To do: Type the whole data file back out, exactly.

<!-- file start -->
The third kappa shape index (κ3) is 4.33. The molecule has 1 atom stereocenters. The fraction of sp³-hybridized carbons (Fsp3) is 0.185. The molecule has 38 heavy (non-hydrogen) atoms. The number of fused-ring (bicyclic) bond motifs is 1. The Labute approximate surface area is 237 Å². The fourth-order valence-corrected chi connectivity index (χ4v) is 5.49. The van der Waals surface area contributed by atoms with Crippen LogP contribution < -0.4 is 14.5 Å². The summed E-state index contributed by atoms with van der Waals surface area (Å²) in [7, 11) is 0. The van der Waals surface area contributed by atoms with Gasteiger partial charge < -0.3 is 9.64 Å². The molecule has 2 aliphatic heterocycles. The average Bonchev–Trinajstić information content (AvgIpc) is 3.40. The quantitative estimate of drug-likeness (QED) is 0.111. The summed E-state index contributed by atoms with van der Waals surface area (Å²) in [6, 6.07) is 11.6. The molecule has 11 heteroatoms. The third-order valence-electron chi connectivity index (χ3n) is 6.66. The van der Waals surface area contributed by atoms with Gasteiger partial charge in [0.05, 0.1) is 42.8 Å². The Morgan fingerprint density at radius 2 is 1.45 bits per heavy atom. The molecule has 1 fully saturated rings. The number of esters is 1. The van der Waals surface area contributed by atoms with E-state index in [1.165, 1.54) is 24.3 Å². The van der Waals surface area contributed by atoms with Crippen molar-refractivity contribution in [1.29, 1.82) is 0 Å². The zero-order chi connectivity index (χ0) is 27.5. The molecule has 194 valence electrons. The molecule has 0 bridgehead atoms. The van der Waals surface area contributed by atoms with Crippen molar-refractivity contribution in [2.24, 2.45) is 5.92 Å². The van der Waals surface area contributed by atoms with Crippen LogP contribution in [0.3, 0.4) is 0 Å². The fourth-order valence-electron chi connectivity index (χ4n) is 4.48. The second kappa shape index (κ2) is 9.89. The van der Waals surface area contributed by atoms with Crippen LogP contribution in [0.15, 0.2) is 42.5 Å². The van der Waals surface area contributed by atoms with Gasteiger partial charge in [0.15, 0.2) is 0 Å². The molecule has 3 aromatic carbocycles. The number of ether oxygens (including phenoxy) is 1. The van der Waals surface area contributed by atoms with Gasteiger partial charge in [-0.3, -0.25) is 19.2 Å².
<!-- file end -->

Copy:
The third kappa shape index (κ3) is 4.33. The molecule has 1 atom stereocenters. The fraction of sp³-hybridized carbons (Fsp3) is 0.185. The molecule has 38 heavy (non-hydrogen) atoms. The number of fused-ring (bicyclic) bond motifs is 1. The Labute approximate surface area is 237 Å². The fourth-order valence-corrected chi connectivity index (χ4v) is 5.49. The van der Waals surface area contributed by atoms with Crippen LogP contribution < -0.4 is 14.5 Å². The summed E-state index contributed by atoms with van der Waals surface area (Å²) in [7, 11) is 0. The van der Waals surface area contributed by atoms with Gasteiger partial charge < -0.3 is 9.64 Å². The molecule has 2 aliphatic heterocycles. The average Bonchev–Trinajstić information content (AvgIpc) is 3.40. The quantitative estimate of drug-likeness (QED) is 0.111. The summed E-state index contributed by atoms with van der Waals surface area (Å²) in [6, 6.07) is 11.6. The molecule has 11 heteroatoms. The third-order valence-electron chi connectivity index (χ3n) is 6.66. The van der Waals surface area contributed by atoms with Gasteiger partial charge in [0.05, 0.1) is 42.8 Å². The Morgan fingerprint density at radius 2 is 1.45 bits per heavy atom. The molecule has 1 fully saturated rings. The number of esters is 1. The van der Waals surface area contributed by atoms with E-state index in [1.165, 1.54) is 24.3 Å². The van der Waals surface area contributed by atoms with Crippen molar-refractivity contribution in [1.29, 1.82) is 0 Å². The zero-order chi connectivity index (χ0) is 27.5. The molecule has 194 valence electrons. The molecule has 0 bridgehead atoms. The van der Waals surface area contributed by atoms with Crippen molar-refractivity contribution in [2.24, 2.45) is 5.92 Å². The van der Waals surface area contributed by atoms with Crippen LogP contribution in [0.3, 0.4) is 0 Å². The fourth-order valence-electron chi connectivity index (χ4n) is 4.48. The second kappa shape index (κ2) is 9.89. The van der Waals surface area contributed by atoms with Crippen LogP contribution in [0.15, 0.2) is 42.5 Å². The van der Waals surface area contributed by atoms with Gasteiger partial charge in [0.15, 0.2) is 0 Å². The molecule has 3 aromatic carbocycles. The number of ether oxygens (including phenoxy) is 1. The van der Waals surface area contributed by atoms with Gasteiger partial charge in [-0.3, -0.25) is 19.2 Å².